Pity Mavericks who have had to deal with him, not Tarpley

October 17, 1991|By Randy Galloway | Randy Galloway,Dallas Morning News

DALLAS -- Now that he's finally gone, gone, gone, the worst possible reaction is remorse for Roy Tarpley. What Tarpley deserved, Tarpley received. Life proved to be extremely fair in this case.

If the human element has to be involved, then reserve your sympathy strictly for fellow Dallas Mavericks Rolando Blackman, Derek Harper and Brad Davis. Those three teammates had to endure Tarpley the longest. And what a hardship it must have been.

Otherwise, this is nothing more than a great business deal. Tarpley's permanent removal from the Dallas Mavericks because continuing drug problems is the same as the disposal of a rotten piece of $8.45 million real estate. Tarpley and his guaranteed contract were holding this franchise in public relations bankruptcy.

And while the Mavericks had desperately sought a financial escape clause with Tarpley, it was Tarpley himself who finally liberated the team.

During the last two days, he repeatedly refused to take a drug test; under NBA rules, strike three was declared yesterday. Tarpley is hereby banned for life, but becomes eligible for reinstatement in two years.

Basically, nothing he ever did off the court made sense, but this is the ultimate puzzle. He walked away from $8.45 million and possibly his basketball career by becoming the first player in NBA history to be booted for refusing to be tested.

And now the Mavericks -- as an organization, as a team, and as a viable part of our community -- are free, free at last from the Tarpley shackles.

Basketball-wise, of course, this is a disaster. The best player in franchise history, and the key to the current roster contending in the Midwest Division, is history.

But Tarpley's lifestyle, particularly during the last month, had proven to be such a concern that the 7-footer's immense basketball talent had become secondary.

As feared, his early September acquittal by a Dallas jury in a well-publicized driving while intoxicated case plunged Tarpley off the deep end of Greenville Avenue.

"After the trial, Roy hit the streets thinking he was bulletproof," one club official said.

There are at least one million sordid stories a week unfolding under the neon on Greenville. Of late, Tarpley was involved in something like 900,000 of them. And still counting.

There were constant reports to the Mavericks and media outlets about Tarpley's heavy use of alcohol in nightclubs. And this from a guy who was supposed to be involved in a substance-abuse rehab program.

And then there's this story from Greenville Avenue last week:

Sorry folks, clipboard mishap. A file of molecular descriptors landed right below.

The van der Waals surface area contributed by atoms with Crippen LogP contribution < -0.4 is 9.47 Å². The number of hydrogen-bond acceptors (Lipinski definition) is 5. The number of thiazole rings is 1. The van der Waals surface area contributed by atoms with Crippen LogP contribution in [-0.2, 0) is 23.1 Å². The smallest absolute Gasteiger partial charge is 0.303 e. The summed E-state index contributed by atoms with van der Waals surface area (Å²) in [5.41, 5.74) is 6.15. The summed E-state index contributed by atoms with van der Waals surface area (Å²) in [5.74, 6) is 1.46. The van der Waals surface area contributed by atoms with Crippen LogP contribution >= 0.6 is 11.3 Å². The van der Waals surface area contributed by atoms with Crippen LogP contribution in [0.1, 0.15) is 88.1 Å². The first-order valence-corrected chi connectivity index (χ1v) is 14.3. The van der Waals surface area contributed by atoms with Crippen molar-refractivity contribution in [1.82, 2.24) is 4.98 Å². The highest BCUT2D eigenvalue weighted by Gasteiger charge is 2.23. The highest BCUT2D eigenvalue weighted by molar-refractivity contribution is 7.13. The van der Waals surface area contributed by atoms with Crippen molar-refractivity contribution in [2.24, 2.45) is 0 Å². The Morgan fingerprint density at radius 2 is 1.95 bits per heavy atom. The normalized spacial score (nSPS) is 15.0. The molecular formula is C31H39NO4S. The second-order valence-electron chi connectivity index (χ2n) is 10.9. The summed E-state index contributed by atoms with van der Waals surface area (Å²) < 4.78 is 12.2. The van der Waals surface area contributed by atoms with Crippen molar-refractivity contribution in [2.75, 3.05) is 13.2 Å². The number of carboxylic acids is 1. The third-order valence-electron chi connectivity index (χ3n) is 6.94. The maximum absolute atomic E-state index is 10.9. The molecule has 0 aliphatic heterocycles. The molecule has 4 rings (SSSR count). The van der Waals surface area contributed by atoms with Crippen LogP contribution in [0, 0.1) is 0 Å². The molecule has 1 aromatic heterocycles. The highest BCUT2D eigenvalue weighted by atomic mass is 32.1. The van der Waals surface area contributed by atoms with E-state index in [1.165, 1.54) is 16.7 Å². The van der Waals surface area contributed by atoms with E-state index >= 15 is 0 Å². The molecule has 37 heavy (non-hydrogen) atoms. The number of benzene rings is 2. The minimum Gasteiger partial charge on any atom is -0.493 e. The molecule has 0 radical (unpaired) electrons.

A Dallas cop pulls his police cruiser up to a stop light. He glances over at the car in the next lane. Staring back at him is Roy Tarpley, who is with friends.

The cop looks away. Tarpley doesn't. The cop looks again. Tarpley still is staring with a "you-can't-touch-me" smirk. The cop doesn't want trouble. The light turns green, and the cop doesn't move. He wants Tarpley to move on. Roy refuses. Tarpley also sits at the green light, continuing to evil-eye the cop, obviously getting his kicks and showing off for his pals. The cop finally makes a quick turn off Greenville just to avoid an incident.

If not for the events of yesterday, it was merely a matter of time before Tarpley was involved in something from which no high-dollar lawyer could rescue him. Now more than ever, Tarpley was a ticking time bomb.

Yes, the Mavericks' Rick Sund and Norm Sonju gambled with Tarpley 18 months ago. They traded away a motherlode of first-round picks to build a veteran team around him, a team that could contend for an NBA title.

You read it here in June 1990 that the right moves had been made. That assessment proved very wrong. The eventual loss of Sam Perkins to free agency had not been factored into my opinion. Perkins was a shocking loss. And then came bad luck with the November knee injuries to Tarpley and Fat Lever. But regardless of the excuses, trading the three No. 1s last year now becomes a blunder. Those moves hitched the team to Tarpley, and he was totally unable to handle this kind of trust.

Unfortunately for Harper, Blackman, Lever, Rodney McCray, etc., the Tarpley backlash won't end with his departure yesterday.

This is a team now headed in another direction. Veterans must be dealt for draft picks and younger players as a total rebuilding process begins. Model Dallas citizens and great players such as Harper and Blackman must be sacrificed as a result of Tarpley's being a fool.

Gone, yes. But it will be forever before the Mavericks escape the long, dark shadow of Roy Tarpley.

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